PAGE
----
Students on the Spectrum Gain Real Life Skills

Edina woman discovers a passion for helping young adults with learning differences gain life skills.
Edina resident Sherryl Bandt values the strong sense of community at Minnestoa Life College in Richfield.

Longtime Edina resident Sherryl Bandt sought part-time employment when her youngest child entered grade school. She was drawn to the position of job coach at Minnesota Life College (MLC), an independent nonprofit with a vision: a world where individuals on the autism spectrum and with learning differences thrive and are valued. Six years later, Bandt transitioned from job coach to job training coordinator to community partnership coordinator.

“What I like most about working at MLC is the amazing community we have developed here,” Bandt says. Work readiness, acquired through training, volunteer opportunities and internships, are a big part of the MLC curriculum. MLC’s Real Skills for Real Life program also includes classroom instruction in banking and budgeting, transportation, meal planning, cooking and even seminars on relationships. Students 17 and older and learn on MLC’s campus, an apartment complex in Richfield, and in the surrounding neighborhood.

Rowan Scherf, a poised 21-year-old junior in MLC’s undergraduate program, says, “My favorite part of the program is the opportunity to socialize.” Scherf, who grew up on a farm in River Falls, Wisc., has autism and didn’t connect with other kids. Sue Nigbur recalls a similar struggle for her son, Dan, 25, another junior with Asperger’s in MLC’s undergraduate program. But “in the car on the way home from our MLC interviews, Dan told us, ‘I think this is where I belong.’ ” That was a year and a half ago. Now, Sue says, “Over Christmas break, Dan was constantly texting his friends.”

Thirty-seven students participate in MLC’s undergraduate program. Thanks to the work of Bandt, marketing and social media coordinator Jessica Zikri, and a host of other dedicated personnel, MLC students have a whopping 92 percent employment after graduation. “Parents of freshmen go from dubious to proud with amazing speed,” says Zikri.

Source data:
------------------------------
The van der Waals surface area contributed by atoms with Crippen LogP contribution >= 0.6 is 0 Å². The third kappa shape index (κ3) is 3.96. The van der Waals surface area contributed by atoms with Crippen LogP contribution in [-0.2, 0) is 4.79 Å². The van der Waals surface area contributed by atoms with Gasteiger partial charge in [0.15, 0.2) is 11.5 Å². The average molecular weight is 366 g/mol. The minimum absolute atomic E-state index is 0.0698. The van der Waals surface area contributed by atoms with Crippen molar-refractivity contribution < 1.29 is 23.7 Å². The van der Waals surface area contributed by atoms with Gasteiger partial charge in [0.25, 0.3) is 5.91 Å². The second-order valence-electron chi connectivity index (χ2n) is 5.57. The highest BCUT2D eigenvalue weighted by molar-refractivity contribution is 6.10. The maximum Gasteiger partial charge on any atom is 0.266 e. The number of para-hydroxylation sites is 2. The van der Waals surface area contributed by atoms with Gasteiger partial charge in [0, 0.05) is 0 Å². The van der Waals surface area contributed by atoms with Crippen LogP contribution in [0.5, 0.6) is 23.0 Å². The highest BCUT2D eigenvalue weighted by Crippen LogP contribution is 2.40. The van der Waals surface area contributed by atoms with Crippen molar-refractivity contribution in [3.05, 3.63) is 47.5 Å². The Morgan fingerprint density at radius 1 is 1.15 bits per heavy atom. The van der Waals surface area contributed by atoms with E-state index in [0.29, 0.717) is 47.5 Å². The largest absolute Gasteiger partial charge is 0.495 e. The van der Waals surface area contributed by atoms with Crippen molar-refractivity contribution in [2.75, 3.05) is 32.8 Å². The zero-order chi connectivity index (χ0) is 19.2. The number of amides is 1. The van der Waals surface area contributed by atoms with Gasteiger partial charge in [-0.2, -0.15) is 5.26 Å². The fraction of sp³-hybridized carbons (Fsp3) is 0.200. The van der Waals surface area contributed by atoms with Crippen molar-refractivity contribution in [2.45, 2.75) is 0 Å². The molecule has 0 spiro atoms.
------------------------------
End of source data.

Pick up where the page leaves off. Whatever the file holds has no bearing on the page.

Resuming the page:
“Our high rate of student employment is a reflection of the many community partners who give our students the practical skills they need for acquiring and keeping a job,” Bandt says. Current and past community partners include Fairview Southdale Hospital, Arc’s Value Village, Minnesota Masonic Home, Rocco Altobelli Salons, True Friends and Opportunity Partners. “The Walgreen’s on York Avenue in Edina created a retail training program specifically for MLC students,” says Bandt. The Southdale YMCA offers classes including yoga and cardio kickboxing uniquely adapted to MLC students. “We sometimes even have ‘outsiders’ in our fitness classes with us,” Scherf says, with a wry smile.

Dan Nigbur recently surprised his family by applying for a second internship at Masonic Homes.  “It was his choice,” says Sue. “And it’s not the data entry position we had encouraged.” But Masonic Homes didn’t offer Dan a second internship. Instead, they welcomed him, suggesting he work there once he enters his senior year. “I can’t describe the life changes MLC has brought Dan and our family,” says Sue.

The program draws students from all over, says Bandt, including Texas, Maine and Rhode Island. “And when they graduate, they often don’t want to go back home,” she adds. So, with typical MLC practicality, campus facilities now also exist to accommodate a growing number of MLC graduates—the Community Living Program (CLP). These students participate at MLC using an a la carte menu of services, from social activities and rent assistance to coordinating skills-support classes in independent living at Southdale YMCA.

Many other students are local, such as Elissa Beard, of Edina. Her parents, Gwen and Brad, learned about MLC when they attended one of the school’s annual fundraisers. The evening sparked an inquiry about MLC for their daughter who subsequently enrolled and was later honored as Student of the Month.

“We work to give all of our students skills for the next level,” says Bandt.  “What we want most for them is the opportunity to grow.”

To learn more:

  • For MLC enrollment information, visit and click on “Admissions” or call admissions director Noah Gerding at 612.876.9431.
  • While online, check out MLC’s opportunities to donate or volunteer. Tuition, fees, room and board can reach $45,000per academic year. Individual donations and money raised at the annual gala allow MLC to offer scholarships.
  • MLC also invites the business community to participate in Career Success Days, where volunteers conduct mock interviews and give students immediate feedback on improving their interviewing skills.
  • Consider attending an upcoming John Lighty Series presentation, featuring a variety of topics related to autism and learning differences.
  • You can also support MLC by purchasing Real Biscuits for Real Dogs, dog treats made, packaged and marketed by MLC students.